The report from the medical examiner who conducted Prince’s autopsy is tantalizing for what it doesn’t say.

The single-page document lists a self-administered, accidental fentanyl overdose as the cause of death, but it offers few clues to indicate whether the musician was a chronic pain patient desperately seeking relief, a longtime opioid user whose habit became an addiction or a combination of both.

Blanks for contributing causes are marked “na” for “not applicable.” A space for “other significant conditions” is also marked “na.”

Authorities probably know much more than they are willing to discuss publicly as they seek the source of the fentanyl and consider criminal charges. For now, details in the report, combined with what’s known about Prince’s final days, hint at a fuller picture.

Among those details is a note that Prince’s body had scars on the left hip and right lower leg. The report doesn’t say, but it’s possible the scars were evidence of past surgeries for joint pain. At least one friend has said Prince suffered years of hip and knee pain from his athletic stage performances.

In many ways, the 57-year-old superstar fit the description of a chronic pain patient who got hooked on opioids, said Andrew Kolodny, director of Physicians for Responsible Opioid Prescribing.

Opioids lead to tolerance, and some patients seek out stronger drugs after initial dosages stop working.

Less than a week before Prince died, his plane made an emergency stop in Illinois on a flight back to Minnesota following a concert in Atlanta. The Associated Press and other media organizations, citing anonymous sources, reported that first responders gave him an antidote commonly used to reverse suspected opioid overdoses.


What is Fentanyl?

Fentanyl is a powerful, synthetic opioid prescribed by doctors to patients who develop a tolerance to other narcotics. It’s also a street drug with ties to labs in China that produce fentanyl equivalents for global distribution. Patients who have built up a tolerance to other prescription painkillers sometimes seek it out, and it is partly responsible for a recent surge in overdose deaths in some parts of the US. Because of its risks, it is tightly controlled by the Food and Drug Administration, but much of it is manufactured illegally.

Heroin-spiked fentanyl is marketed with brand names such as “China White” or “Fire.”

“Users know this and request it by name,” said Drug Enforcement Administration (DEA) spokesman Lawrence Payne.

“Was it a lozenge? Was it a skin patch?” said Dr Yashpal Agrawal of the College of American Pathologists. What’s more, there are numerous ways to misuse and overdose on fentanyl, by applying multiple skin patches or eating one, Agrawal said.

The report says nothing about other drugs Prince may have been taking. Some prescription drugs can affect the way fentanyl is processed by the body, increasing its toxicity, Agrawal said.


How do users get hold of it?

Nothing in the report explains whether Prince used a pharmaceutical product or a street drug. The report is silent on whether it was prescribed by a doctor or obtained illegally.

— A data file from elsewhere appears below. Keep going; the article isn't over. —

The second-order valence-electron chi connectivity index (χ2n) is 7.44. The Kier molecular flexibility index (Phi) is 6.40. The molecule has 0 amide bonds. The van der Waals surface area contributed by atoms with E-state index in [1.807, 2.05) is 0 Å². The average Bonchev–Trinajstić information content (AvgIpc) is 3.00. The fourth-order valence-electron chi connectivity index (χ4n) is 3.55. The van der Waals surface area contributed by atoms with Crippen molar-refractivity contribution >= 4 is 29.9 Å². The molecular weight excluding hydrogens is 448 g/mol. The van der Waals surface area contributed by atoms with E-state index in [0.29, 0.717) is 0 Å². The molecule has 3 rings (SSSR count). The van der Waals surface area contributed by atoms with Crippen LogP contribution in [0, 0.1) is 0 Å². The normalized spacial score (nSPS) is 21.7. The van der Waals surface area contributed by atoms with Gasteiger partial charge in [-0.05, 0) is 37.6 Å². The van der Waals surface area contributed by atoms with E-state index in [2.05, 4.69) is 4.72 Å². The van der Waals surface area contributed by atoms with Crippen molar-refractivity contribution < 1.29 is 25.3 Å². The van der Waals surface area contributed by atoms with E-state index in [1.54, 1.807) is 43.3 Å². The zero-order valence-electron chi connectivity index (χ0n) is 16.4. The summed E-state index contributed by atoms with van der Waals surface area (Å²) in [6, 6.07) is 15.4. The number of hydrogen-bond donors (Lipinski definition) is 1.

Kent Bailey, head of the DEA in Minneapolis, said the agency will continue investigating along with Carver County authorities and the US Attorney’s Office. He declined to offer details, but said “rest assured, we will be thorough.”

Legal experts say the focus of the investigation will now probably turn to whether the source or sources of the fentanyl were legal or not. Often, such investigations include grand jury subpoenas for records or for testimony from individuals.

Authorities may also look to the singer’s associates.

“The investigation may expand to people who surround him,” said Gal Pissetzky, a Chicago-based attorney who has represented multiple clients facing drug charges who has no link to Prince. “If fentanyl was obtained illegally, I don’t think Prince would have gone out to meet someone in a dark alley to get the substance.”

If a street dealer was the source, identifying that person won’t be easy.

“It’ll be very, very difficult,” he said. “These guys don’t write receipts, and they change phones all the time.”

Illegally distributing fentanyl to someone who then dies from it is punishable by a mandatory minimum sentence of 20 years under federal law. Under Minnesota law, the same actions can result in third-degree murder charges and up to 25 years in prison.


Who else is involved?

The names of at least two doctors have come up in the death investigation.

Dr Michael Todd Schulenberg, a family practitioner, treated Prince twice in the weeks before his death and told investigators he prescribed medications for the singer, according to a search warrant that did not specify which medications.

Schulenberg saw Prince April 7 and April 20 — the day before his death — according to the warrant. Schulenberg’s attorney, Amy Conners, said the doctor was interviewed by investigators April 21, right after Prince’s death, but has had “no further requests from investigators” since. She declined to comment further.

Dr Howard Kornfeld, a California addiction specialist, was asked by Prince’s representatives on April 20 to help the singer.

Kornfeld sent his son Andrew on a flight that night, and Andrew Kornfeld was among the people who found Prince’s body the next morning, according to Kornfeld’s attorney, William Mauzy.

The younger Kornfeld, who is not a doctor, was carrying a medication that can be used to treat opioid addiction, Mauzy said, explaining that Andrew Kornfeld intended to give the medication to a Minnesota doctor who had cleared his schedule to see Prince on April 21.

Mauzy has refused to identify that doctor. Schulenberg is not authorized to prescribe buprenorphine.

On Thursday, Mauzy said his clients never delivered, dispensed or administered any medication to Prince. The Kornfelds “were simply trying to help,” he said.